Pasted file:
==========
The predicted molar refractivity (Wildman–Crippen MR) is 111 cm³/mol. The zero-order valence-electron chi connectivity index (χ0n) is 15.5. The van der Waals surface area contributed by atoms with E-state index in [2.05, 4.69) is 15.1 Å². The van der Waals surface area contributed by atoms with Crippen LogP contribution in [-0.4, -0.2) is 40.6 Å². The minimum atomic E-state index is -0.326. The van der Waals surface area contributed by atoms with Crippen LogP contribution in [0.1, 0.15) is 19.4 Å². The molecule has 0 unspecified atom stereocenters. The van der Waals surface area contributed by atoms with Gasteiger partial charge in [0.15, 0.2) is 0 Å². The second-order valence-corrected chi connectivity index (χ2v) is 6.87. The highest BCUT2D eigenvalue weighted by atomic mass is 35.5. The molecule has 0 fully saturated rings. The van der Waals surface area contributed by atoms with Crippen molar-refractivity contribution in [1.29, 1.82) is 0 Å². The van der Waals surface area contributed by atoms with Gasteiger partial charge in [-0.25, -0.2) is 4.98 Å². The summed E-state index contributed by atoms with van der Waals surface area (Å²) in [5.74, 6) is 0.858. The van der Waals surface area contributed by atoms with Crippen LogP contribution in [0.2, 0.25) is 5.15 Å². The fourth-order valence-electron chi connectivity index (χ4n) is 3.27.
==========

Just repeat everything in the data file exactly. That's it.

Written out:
The predicted molar refractivity (Wildman–Crippen MR) is 111 cm³/mol. The zero-order valence-electron chi connectivity index (χ0n) is 15.5. The van der Waals surface area contributed by atoms with E-state index in [2.05, 4.69) is 15.1 Å². The van der Waals surface area contributed by atoms with Crippen LogP contribution in [-0.4, -0.2) is 40.6 Å². The minimum atomic E-state index is -0.326. The van der Waals surface area contributed by atoms with Crippen LogP contribution in [0.1, 0.15) is 19.4 Å². The molecule has 0 unspecified atom stereocenters. The van der Waals surface area contributed by atoms with Gasteiger partial charge in [0.15, 0.2) is 0 Å². The second-order valence-corrected chi connectivity index (χ2v) is 6.87. The highest BCUT2D eigenvalue weighted by atomic mass is 35.5. The molecule has 0 fully saturated rings. The van der Waals surface area contributed by atoms with Crippen molar-refractivity contribution in [1.29, 1.82) is 0 Å². The van der Waals surface area contributed by atoms with Gasteiger partial charge in [-0.25, -0.2) is 4.98 Å². The summed E-state index contributed by atoms with van der Waals surface area (Å²) in [5.74, 6) is 0.858. The van der Waals surface area contributed by atoms with Crippen LogP contribution in [0.2, 0.25) is 5.15 Å². The fourth-order valence-electron chi connectivity index (χ4n) is 3.27.